* Please note tuition fees have been rounded off.Tuition fees may differ.
The Master of Science usually consists of two parts: coursework and a thesis allowing for students to investigate areas of interest to them and conduct independent and original research. The MSc may be awarded with Distinction, Merit or Honours.
Part I of the MSc consists of coursework, while Part II consists of a thesis or dissertation. Coursework must be satisfactorily completed in Part I before the student can proceed to Part II. The requirements vary depending on your choice of subject, as some subjects require only Part II.
Astronomy is concerned with the study of the nature and distribution of matter and radiation throughout all time and space in the Universe. Astronomers have always been keen to harness the latest technological advances in their quest for ever more precise and revealing observations. As a consequence, astronomy in recent years has been one of the most rapidly expanding of all physical sciences and many exciting and unexpected discoveries continue to be made.
UC is the only university in New Zealand to offer the study of Astronomy at all levels. School of Physical and Chemical Sciences has an exciting programme of teaching and research, often using state-of-the-art facilities as part of its core work. These include:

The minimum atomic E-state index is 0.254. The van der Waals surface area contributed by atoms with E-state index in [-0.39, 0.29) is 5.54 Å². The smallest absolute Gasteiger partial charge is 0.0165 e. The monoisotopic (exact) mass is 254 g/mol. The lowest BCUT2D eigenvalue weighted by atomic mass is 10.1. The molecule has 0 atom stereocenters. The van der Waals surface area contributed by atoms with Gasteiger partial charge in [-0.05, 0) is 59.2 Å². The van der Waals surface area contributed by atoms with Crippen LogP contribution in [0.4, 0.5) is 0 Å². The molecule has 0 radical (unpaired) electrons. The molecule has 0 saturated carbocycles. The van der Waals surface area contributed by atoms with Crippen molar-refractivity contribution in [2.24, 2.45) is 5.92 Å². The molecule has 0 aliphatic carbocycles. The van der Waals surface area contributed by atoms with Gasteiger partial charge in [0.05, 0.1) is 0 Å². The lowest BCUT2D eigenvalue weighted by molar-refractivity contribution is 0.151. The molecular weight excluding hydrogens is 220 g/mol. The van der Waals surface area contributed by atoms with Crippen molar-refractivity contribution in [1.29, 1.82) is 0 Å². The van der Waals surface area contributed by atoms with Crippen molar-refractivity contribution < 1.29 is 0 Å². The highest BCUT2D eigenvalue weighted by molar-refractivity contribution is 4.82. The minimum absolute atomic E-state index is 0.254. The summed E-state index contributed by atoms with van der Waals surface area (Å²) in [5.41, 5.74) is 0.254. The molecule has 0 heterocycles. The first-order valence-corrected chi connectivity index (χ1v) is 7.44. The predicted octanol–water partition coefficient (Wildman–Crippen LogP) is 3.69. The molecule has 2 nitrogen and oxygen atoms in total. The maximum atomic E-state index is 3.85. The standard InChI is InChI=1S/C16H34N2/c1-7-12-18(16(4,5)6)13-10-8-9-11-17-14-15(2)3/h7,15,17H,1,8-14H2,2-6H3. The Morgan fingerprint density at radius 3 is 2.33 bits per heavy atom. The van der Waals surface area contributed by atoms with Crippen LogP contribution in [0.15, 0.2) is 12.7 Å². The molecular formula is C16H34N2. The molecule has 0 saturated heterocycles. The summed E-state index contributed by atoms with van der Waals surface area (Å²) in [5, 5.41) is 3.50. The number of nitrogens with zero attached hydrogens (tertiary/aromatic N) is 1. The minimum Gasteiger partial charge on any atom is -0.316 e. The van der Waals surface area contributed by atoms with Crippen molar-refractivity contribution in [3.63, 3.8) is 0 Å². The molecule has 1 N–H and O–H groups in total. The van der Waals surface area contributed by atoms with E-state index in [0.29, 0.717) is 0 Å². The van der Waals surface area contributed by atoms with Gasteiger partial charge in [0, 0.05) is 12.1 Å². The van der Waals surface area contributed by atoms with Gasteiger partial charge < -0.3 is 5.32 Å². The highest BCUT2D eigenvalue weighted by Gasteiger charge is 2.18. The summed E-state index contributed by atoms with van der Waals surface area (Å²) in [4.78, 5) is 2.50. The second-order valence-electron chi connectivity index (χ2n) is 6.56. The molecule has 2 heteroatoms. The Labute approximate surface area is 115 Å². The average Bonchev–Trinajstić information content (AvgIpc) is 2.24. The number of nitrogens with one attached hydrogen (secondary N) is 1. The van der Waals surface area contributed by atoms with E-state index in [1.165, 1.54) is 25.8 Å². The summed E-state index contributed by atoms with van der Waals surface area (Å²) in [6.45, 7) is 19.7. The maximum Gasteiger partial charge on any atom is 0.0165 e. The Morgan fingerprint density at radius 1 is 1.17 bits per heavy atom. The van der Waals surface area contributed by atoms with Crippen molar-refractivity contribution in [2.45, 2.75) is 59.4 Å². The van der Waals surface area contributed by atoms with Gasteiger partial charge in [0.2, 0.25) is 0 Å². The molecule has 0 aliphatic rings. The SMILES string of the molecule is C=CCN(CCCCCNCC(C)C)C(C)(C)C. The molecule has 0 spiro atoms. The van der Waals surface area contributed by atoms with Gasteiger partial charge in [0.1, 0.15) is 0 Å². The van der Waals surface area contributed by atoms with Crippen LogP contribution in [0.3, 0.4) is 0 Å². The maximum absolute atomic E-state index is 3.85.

The school collaborates nationally and internationally. For example, we have a collaboration with Nagoya University in Japan, who installed a 1.8 meter telescope at Mount John for finding planets orbiting distant Milky Way stars.
Students majoring in Astronomy acquire a wide range of skills, from the use of spectroscopic and photometric detector systems (and the analysis of the data obtained), through electronics and optics, to computer skills for analysis and interpretation of data. This produces a graduate who is well equipped to undertake employment not only in astronomy, but in any number of fields which require practical experience or which involve analysis of real data.
Studying Physics and Astronomy equips graduates with skills in problem solving, abstract thinking, evaluating, communicating and decision making. It develops high levels of curiosity, inventiveness, and mathematical and computer competencies.
Graduates may follow traditional paths and work either as scientists, technicians, research assistants, engineers, astronomers, patent agents, technical authors or even managers at an observatory or in an institute. However, many Astronomy graduates move into other fields, particularly computing and information technology, management, and science communication or media work. With some additional study graduates can become meteorologists, geophysicists, material technologists or medical physicists.
Start date: Monthly by arrangement with supervisor
Candidates must have completed one of the following:
Students who have qualified for a Bachelor of Science with Honours or Postgraduate Diploma in Science can complete the MSc by Part II only (thesis-only) in their subject.
Applicants must also satisfy our English language entry requirements:
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